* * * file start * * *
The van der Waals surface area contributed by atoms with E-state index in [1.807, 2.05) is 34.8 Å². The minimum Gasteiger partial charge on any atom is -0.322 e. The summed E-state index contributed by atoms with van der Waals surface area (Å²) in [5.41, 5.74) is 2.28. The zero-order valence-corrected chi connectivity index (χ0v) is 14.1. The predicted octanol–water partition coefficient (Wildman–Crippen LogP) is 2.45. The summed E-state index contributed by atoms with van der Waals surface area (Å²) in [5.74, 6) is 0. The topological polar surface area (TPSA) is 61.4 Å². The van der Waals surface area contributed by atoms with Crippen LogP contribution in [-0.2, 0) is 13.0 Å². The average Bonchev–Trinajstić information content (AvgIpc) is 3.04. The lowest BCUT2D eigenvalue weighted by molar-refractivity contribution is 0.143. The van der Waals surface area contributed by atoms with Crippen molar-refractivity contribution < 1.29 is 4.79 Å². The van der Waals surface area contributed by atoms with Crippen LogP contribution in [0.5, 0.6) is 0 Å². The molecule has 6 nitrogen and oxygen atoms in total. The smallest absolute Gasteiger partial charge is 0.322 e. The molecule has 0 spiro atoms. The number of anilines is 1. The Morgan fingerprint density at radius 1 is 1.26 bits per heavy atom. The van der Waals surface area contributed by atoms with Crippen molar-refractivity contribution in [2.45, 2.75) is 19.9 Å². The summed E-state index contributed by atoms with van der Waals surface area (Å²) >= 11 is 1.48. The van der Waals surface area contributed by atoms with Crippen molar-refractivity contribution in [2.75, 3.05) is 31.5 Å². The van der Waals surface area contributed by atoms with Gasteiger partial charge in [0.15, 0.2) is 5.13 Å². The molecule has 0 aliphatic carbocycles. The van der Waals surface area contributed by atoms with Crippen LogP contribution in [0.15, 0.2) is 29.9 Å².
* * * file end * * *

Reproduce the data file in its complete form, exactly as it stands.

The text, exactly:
The van der Waals surface area contributed by atoms with E-state index in [1.807, 2.05) is 34.8 Å². The minimum Gasteiger partial charge on any atom is -0.322 e. The summed E-state index contributed by atoms with van der Waals surface area (Å²) in [5.41, 5.74) is 2.28. The zero-order valence-corrected chi connectivity index (χ0v) is 14.1. The predicted octanol–water partition coefficient (Wildman–Crippen LogP) is 2.45. The summed E-state index contributed by atoms with van der Waals surface area (Å²) in [5.74, 6) is 0. The topological polar surface area (TPSA) is 61.4 Å². The van der Waals surface area contributed by atoms with Crippen LogP contribution in [-0.2, 0) is 13.0 Å². The average Bonchev–Trinajstić information content (AvgIpc) is 3.04. The lowest BCUT2D eigenvalue weighted by molar-refractivity contribution is 0.143. The van der Waals surface area contributed by atoms with Crippen molar-refractivity contribution < 1.29 is 4.79 Å². The van der Waals surface area contributed by atoms with Crippen LogP contribution in [0.5, 0.6) is 0 Å². The molecule has 6 nitrogen and oxygen atoms in total. The smallest absolute Gasteiger partial charge is 0.322 e. The molecule has 0 spiro atoms. The number of anilines is 1. The Morgan fingerprint density at radius 1 is 1.26 bits per heavy atom. The van der Waals surface area contributed by atoms with Crippen molar-refractivity contribution in [2.45, 2.75) is 19.9 Å². The summed E-state index contributed by atoms with van der Waals surface area (Å²) >= 11 is 1.48. The van der Waals surface area contributed by atoms with Crippen molar-refractivity contribution in [2.75, 3.05) is 31.5 Å². The van der Waals surface area contributed by atoms with Gasteiger partial charge in [0.15, 0.2) is 5.13 Å². The molecule has 0 aliphatic carbocycles. The van der Waals surface area contributed by atoms with Crippen LogP contribution in [0.15, 0.2) is 29.9 Å².